Slips and Successes in Avraham’s Path

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by R. Gidon Rothstein

‘Akedat Yitzchak, Finishing the Sixteenth Sha’ar

Appreciating How Far Avraham Got

R. Arama has been showing us Avraham’s lifelong path to better understanding of Hashem (including the remarkable idea he did not know of Hashem’s ability/willingness to change Nature until he was 86!). As far as he went, he did not ever learn ideas Ya’akov would be taught early in his life (on his way out of Canaan, in the ladder dream).

Pioneers start where they start, move along their paths to the best of their abilities, paving the way for others. Those others often surpass them, without it reducing the contribution they made [I have thought this about R. Sa’adya Gaon, who innovated many of the forms of Torah literature we take for granted, yet was superseded by later contributions to those fields, such as Rambam’s Guide for the Perplexed. It does not take an iota from his greatness to see others followed him and went further.

Or, le-havdil, in a different, exponentially less important area, Julius Erving’s revolutionary moves on a basketball court would not raise an eyebrow in a high school game today, yet he will always have been Dr. J.]

Similarly, Jewish tradition views a lack of circumcision as a blemish. Ya’akov’s sons declare their familial unwillingness to give Dinah to a member of an uncircumcised society (R. Arama here assumes Ya’akov’s sons were honestly unwilling to allow the match until the townsmen underwent circumcision, where it seems plausible to read the Torah as saying they were making a condition they expected the people of Shechem to reject, or setting them up to be weak for an invasion/slaughter).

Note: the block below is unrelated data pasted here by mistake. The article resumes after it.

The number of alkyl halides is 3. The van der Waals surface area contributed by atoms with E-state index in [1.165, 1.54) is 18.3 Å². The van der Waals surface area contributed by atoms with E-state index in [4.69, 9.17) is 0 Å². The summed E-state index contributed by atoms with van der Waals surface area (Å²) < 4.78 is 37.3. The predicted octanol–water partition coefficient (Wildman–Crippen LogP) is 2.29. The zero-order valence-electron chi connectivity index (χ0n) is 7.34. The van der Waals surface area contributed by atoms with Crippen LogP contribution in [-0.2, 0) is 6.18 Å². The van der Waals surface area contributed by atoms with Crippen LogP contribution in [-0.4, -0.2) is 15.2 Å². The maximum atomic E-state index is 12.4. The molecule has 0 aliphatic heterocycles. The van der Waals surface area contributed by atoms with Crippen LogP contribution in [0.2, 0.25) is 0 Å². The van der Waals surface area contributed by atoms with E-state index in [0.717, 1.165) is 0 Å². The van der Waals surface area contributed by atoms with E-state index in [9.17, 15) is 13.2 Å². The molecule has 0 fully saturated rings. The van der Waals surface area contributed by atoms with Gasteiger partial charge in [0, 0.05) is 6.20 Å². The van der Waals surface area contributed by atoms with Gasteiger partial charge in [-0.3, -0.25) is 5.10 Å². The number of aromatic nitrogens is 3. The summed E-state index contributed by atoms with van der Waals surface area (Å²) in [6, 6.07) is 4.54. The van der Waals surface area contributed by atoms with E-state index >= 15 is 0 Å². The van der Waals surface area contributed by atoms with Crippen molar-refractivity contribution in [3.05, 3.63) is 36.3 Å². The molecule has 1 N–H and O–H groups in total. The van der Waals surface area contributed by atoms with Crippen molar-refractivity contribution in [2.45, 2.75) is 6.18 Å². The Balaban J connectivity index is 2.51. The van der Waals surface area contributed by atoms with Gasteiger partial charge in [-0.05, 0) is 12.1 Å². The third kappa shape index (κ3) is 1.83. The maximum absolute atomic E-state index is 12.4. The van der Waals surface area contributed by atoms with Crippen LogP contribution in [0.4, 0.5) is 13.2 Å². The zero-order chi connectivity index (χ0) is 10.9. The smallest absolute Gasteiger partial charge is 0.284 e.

As support, R. Arama points to Sifrei Ve-Zot Ha-Berachah, which says Bil’am was unable to stand before Hashem because he was uncircumcised, as was Avraham before he was circumcised. R. Arama thinks Nedarim 32a says Avraham was three years old when he recognized his Creator as a way of calling our attention to the extraordinary fact he was able to have any vision of Hashem without circumcision.

Bereshit Rabbah 64 says he was forty-eight, which R. Arama thinks lines up with a tradition in Berachot 13 forbidding us from using Avraham’s precirucmcision name.

Without circumcision, we cannot apprehend Hashem in certain ways.

Quasi Prophecy in the Early Days

The barrier to prophecy tells R. Arama Avraham’s experiences of Hashem before were never full prophecies. Rambam, too, in Guide II;48 casts those early experiences more as sudden intuition or insight. For example, when Avraham risked all in Ur Kasdim, was almost killed in the furnace, and then had the idea to move to a new place (where people would be more receptive to his ideas, as descendants of Shem), R. Arama thinks it all happened as intuition or insight, not a call from Hashem [which doesn’t fit the simple sense of the verses, meaning he is sure enough of his idea, he feels the need to re-read the verses].

The promise of “I will bless those who bless you” (which, let’s recall, R. Arama does not think came as in a prophetic vision, communicated from Hashem, more as a confident idea which developed inside of him) shows us Avraham had trouble with contemporaries, who would curse and denigrate him. He suffered their abuse as a true sanctification of Hashem’s Name, and understood the promise of their punishment would be a way to increase awareness of Hashem in the world.